Thus, it is an object of the present invention to provide an integrated circuit patterning method which can operate over non-planar topography at minimal expense and with minimal additional processing steps.
A further important limitation of prior art methods arises from pattern degradation due to reflection from the layer being patterned. For example, when a metal layer is being patterned, the places where the metal goes over a slope in the topography will induce lateral reflections of the incident exposing light. These may cause interference effects, or cause line width notching. In the prior art, use of dyed resists or anti-reflective coatings have been used in attempts to solve this problem. However, these efforts (where, e.g., an anti-reflective coating was deposited underneath the resist layer) still have their problems. The anti-reflective coating cannot achieve planarization, and thus the linewidth will still be modulated by the thickness variation in the top resist layer as it follows the topography. Alternatively, if the anti-reflective coating were deposited thickly enough to achieve planarization, then pattern degradation would occur as etching went through the patterned top resist layer through the (locally thick in some places) anti-reflective coating/planarization layer. No suitable materials are now known which can achieve anti-reflective absorption at a wavelength to which a top photoresist is sensitive, and provide planarization, and achieve good pattern transfer from the top layer.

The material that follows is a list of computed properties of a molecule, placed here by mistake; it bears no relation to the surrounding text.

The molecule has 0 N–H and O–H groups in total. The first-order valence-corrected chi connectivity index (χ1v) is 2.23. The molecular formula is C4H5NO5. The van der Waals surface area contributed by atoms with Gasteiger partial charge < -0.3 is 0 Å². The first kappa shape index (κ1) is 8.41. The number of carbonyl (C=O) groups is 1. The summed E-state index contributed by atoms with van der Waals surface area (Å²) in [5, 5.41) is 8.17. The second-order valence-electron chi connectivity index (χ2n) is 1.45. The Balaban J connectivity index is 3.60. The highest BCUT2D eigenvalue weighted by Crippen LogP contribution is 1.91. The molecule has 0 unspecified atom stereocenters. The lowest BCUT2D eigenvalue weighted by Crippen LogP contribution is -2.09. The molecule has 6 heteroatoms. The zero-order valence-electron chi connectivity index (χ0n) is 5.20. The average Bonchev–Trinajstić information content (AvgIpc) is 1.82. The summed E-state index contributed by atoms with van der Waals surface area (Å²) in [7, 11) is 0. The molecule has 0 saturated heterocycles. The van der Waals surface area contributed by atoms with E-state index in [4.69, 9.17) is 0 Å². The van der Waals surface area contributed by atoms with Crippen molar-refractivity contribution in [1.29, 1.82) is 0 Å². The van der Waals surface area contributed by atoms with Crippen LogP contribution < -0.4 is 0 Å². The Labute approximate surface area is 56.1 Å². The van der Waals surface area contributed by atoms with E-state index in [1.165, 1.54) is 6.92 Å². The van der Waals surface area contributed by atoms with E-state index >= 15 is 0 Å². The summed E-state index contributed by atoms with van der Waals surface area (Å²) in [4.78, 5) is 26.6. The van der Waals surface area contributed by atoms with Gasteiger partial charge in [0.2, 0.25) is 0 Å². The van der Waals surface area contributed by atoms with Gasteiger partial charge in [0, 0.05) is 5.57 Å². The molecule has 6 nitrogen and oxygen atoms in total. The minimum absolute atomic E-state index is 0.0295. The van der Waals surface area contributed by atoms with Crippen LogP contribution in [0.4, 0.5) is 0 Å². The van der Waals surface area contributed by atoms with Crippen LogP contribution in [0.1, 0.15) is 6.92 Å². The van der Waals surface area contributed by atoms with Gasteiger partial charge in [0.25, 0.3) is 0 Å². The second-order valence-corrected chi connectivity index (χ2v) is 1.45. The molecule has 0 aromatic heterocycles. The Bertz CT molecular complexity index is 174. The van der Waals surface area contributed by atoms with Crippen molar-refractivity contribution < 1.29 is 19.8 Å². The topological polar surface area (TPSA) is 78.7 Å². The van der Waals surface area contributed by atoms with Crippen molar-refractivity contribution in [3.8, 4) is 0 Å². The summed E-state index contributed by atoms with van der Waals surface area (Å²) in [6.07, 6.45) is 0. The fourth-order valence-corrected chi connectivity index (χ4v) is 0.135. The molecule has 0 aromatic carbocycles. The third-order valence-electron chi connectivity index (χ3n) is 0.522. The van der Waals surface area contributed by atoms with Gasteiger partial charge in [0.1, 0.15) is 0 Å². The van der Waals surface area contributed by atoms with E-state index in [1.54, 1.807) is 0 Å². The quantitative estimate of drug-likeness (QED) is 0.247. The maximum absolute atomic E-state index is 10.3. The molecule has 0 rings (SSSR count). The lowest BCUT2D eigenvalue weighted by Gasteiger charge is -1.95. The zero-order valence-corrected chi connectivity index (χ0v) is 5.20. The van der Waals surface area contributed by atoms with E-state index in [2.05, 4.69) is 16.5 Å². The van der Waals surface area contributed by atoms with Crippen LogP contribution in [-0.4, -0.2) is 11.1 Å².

Thus, it is an object of the present invention to suppress reflections from the substrate into the top resist layer, without degrading pattern transfer from the top resist layer.
It is a further object of the present invention to provide a method for integrated circuit patterning which both suppresses pattern degradation due to reflections from a substrate and also suppresses linewidth variation due to varying thickness of the top resist layer.
One major limitation in optical lithography is the resist linewidth variation across steps. This problem is more serious for a highly reflective substrate, and has been attributed to the non-uniform resist thickness near steps, which severely modulates the exposed energy coupled into the photoresist.